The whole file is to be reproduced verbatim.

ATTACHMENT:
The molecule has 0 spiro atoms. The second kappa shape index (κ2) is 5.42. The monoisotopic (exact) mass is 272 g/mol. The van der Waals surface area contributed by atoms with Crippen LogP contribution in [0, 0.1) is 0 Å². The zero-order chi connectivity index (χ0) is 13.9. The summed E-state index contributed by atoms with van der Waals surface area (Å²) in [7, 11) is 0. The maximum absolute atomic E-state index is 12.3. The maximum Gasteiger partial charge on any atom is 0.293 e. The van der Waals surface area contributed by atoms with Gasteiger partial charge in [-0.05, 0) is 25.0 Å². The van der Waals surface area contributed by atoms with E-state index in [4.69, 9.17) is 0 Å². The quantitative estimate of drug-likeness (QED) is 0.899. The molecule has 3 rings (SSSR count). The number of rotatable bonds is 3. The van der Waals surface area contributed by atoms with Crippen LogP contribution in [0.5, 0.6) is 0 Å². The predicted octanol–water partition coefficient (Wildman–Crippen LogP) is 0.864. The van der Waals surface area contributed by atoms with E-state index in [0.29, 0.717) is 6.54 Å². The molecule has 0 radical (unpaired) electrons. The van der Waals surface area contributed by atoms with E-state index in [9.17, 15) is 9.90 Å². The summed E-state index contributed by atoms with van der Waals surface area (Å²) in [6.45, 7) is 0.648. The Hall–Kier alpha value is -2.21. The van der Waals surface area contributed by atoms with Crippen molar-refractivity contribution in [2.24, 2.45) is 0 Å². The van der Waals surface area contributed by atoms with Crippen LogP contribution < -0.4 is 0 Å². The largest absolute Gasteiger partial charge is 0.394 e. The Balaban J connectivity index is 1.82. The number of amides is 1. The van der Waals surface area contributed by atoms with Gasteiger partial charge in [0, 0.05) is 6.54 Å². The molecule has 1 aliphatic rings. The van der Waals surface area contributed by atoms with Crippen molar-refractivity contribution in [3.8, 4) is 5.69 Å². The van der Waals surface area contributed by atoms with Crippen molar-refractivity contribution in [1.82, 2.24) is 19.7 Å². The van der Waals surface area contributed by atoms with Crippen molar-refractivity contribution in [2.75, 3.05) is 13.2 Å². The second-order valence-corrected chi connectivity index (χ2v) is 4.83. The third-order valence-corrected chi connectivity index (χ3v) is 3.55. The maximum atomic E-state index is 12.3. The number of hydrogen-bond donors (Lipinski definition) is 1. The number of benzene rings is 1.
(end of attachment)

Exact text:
The molecule has 0 spiro atoms. The second kappa shape index (κ2) is 5.42. The monoisotopic (exact) mass is 272 g/mol. The van der Waals surface area contributed by atoms with Crippen LogP contribution in [0, 0.1) is 0 Å². The zero-order chi connectivity index (χ0) is 13.9. The summed E-state index contributed by atoms with van der Waals surface area (Å²) in [7, 11) is 0. The maximum absolute atomic E-state index is 12.3. The maximum Gasteiger partial charge on any atom is 0.293 e. The van der Waals surface area contributed by atoms with Gasteiger partial charge in [-0.05, 0) is 25.0 Å². The van der Waals surface area contributed by atoms with E-state index in [4.69, 9.17) is 0 Å². The quantitative estimate of drug-likeness (QED) is 0.899. The molecule has 3 rings (SSSR count). The number of rotatable bonds is 3. The van der Waals surface area contributed by atoms with Crippen LogP contribution in [0.5, 0.6) is 0 Å². The predicted octanol–water partition coefficient (Wildman–Crippen LogP) is 0.864. The van der Waals surface area contributed by atoms with E-state index in [0.29, 0.717) is 6.54 Å². The molecule has 0 radical (unpaired) electrons. The van der Waals surface area contributed by atoms with E-state index in [9.17, 15) is 9.90 Å². The summed E-state index contributed by atoms with van der Waals surface area (Å²) in [6.45, 7) is 0.648. The Hall–Kier alpha value is -2.21. The van der Waals surface area contributed by atoms with Crippen molar-refractivity contribution in [2.24, 2.45) is 0 Å². The van der Waals surface area contributed by atoms with Crippen LogP contribution < -0.4 is 0 Å². The largest absolute Gasteiger partial charge is 0.394 e. The Balaban J connectivity index is 1.82. The number of amides is 1. The van der Waals surface area contributed by atoms with Gasteiger partial charge in [0, 0.05) is 6.54 Å². The molecule has 1 aliphatic rings. The van der Waals surface area contributed by atoms with Crippen molar-refractivity contribution in [3.8, 4) is 5.69 Å². The van der Waals surface area contributed by atoms with Crippen molar-refractivity contribution in [1.82, 2.24) is 19.7 Å². The van der Waals surface area contributed by atoms with Crippen molar-refractivity contribution in [2.75, 3.05) is 13.2 Å². The second-order valence-corrected chi connectivity index (χ2v) is 4.83. The third-order valence-corrected chi connectivity index (χ3v) is 3.55. The maximum atomic E-state index is 12.3. The number of hydrogen-bond donors (Lipinski definition) is 1. The number of benzene rings is 1.